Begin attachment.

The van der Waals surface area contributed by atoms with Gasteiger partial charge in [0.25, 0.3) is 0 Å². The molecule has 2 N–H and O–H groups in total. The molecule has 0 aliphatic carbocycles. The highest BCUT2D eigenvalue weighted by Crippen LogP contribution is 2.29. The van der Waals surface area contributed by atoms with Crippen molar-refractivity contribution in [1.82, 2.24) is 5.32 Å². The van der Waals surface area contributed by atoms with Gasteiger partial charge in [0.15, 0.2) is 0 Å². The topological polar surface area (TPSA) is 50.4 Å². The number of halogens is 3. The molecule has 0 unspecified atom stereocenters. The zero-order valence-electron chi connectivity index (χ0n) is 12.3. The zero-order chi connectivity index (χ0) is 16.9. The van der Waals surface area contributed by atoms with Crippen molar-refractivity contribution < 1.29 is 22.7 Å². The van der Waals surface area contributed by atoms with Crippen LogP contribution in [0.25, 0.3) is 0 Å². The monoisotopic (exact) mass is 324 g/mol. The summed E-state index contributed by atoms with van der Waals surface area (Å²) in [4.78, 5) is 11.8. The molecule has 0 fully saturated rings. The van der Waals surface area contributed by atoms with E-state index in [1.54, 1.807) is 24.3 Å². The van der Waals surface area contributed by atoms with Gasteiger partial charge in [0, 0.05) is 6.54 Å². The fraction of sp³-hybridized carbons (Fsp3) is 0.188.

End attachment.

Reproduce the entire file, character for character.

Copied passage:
The van der Waals surface area contributed by atoms with Gasteiger partial charge in [0.25, 0.3) is 0 Å². The molecule has 2 N–H and O–H groups in total. The molecule has 0 aliphatic carbocycles. The highest BCUT2D eigenvalue weighted by Crippen LogP contribution is 2.29. The van der Waals surface area contributed by atoms with Crippen molar-refractivity contribution in [1.82, 2.24) is 5.32 Å². The van der Waals surface area contributed by atoms with Gasteiger partial charge in [0.15, 0.2) is 0 Å². The topological polar surface area (TPSA) is 50.4 Å². The number of halogens is 3. The molecule has 0 unspecified atom stereocenters. The zero-order valence-electron chi connectivity index (χ0n) is 12.3. The zero-order chi connectivity index (χ0) is 16.9. The van der Waals surface area contributed by atoms with Crippen molar-refractivity contribution < 1.29 is 22.7 Å². The van der Waals surface area contributed by atoms with Crippen LogP contribution in [0.25, 0.3) is 0 Å². The monoisotopic (exact) mass is 324 g/mol. The summed E-state index contributed by atoms with van der Waals surface area (Å²) in [4.78, 5) is 11.8. The molecule has 0 fully saturated rings. The van der Waals surface area contributed by atoms with E-state index in [1.54, 1.807) is 24.3 Å². The van der Waals surface area contributed by atoms with Gasteiger partial charge in [0, 0.05) is 6.54 Å². The fraction of sp³-hybridized carbons (Fsp3) is 0.188.